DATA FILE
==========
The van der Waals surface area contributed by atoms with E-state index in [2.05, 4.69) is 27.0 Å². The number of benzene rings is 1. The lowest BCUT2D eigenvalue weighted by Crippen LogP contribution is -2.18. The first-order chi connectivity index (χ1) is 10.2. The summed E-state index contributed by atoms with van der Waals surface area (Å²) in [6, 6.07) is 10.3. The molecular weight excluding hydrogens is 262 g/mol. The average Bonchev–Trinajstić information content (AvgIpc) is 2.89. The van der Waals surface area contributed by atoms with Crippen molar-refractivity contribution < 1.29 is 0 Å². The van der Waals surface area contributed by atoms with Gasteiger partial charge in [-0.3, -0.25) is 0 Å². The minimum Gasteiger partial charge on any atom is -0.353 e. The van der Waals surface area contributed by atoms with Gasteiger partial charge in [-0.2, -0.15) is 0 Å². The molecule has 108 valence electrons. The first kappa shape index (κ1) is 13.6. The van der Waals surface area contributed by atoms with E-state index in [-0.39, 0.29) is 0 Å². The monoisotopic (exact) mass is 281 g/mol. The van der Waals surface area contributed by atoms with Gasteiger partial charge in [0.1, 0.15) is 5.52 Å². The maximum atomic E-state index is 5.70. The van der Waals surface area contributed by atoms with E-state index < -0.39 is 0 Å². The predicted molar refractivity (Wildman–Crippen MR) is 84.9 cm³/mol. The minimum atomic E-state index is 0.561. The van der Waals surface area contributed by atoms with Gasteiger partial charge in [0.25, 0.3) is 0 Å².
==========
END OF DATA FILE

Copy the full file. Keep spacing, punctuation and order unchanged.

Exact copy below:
The van der Waals surface area contributed by atoms with E-state index in [2.05, 4.69) is 27.0 Å². The number of benzene rings is 1. The lowest BCUT2D eigenvalue weighted by Crippen LogP contribution is -2.18. The first-order chi connectivity index (χ1) is 10.2. The summed E-state index contributed by atoms with van der Waals surface area (Å²) in [6, 6.07) is 10.3. The molecular weight excluding hydrogens is 262 g/mol. The average Bonchev–Trinajstić information content (AvgIpc) is 2.89. The van der Waals surface area contributed by atoms with Crippen molar-refractivity contribution < 1.29 is 0 Å². The van der Waals surface area contributed by atoms with Gasteiger partial charge in [-0.3, -0.25) is 0 Å². The minimum Gasteiger partial charge on any atom is -0.353 e. The van der Waals surface area contributed by atoms with Gasteiger partial charge in [-0.2, -0.15) is 0 Å². The molecule has 108 valence electrons. The first kappa shape index (κ1) is 13.6. The van der Waals surface area contributed by atoms with E-state index in [-0.39, 0.29) is 0 Å². The monoisotopic (exact) mass is 281 g/mol. The van der Waals surface area contributed by atoms with Gasteiger partial charge in [0.1, 0.15) is 5.52 Å². The maximum atomic E-state index is 5.70. The van der Waals surface area contributed by atoms with E-state index < -0.39 is 0 Å². The predicted molar refractivity (Wildman–Crippen MR) is 84.9 cm³/mol. The minimum atomic E-state index is 0.561. The van der Waals surface area contributed by atoms with Gasteiger partial charge in [0.25, 0.3) is 0 Å².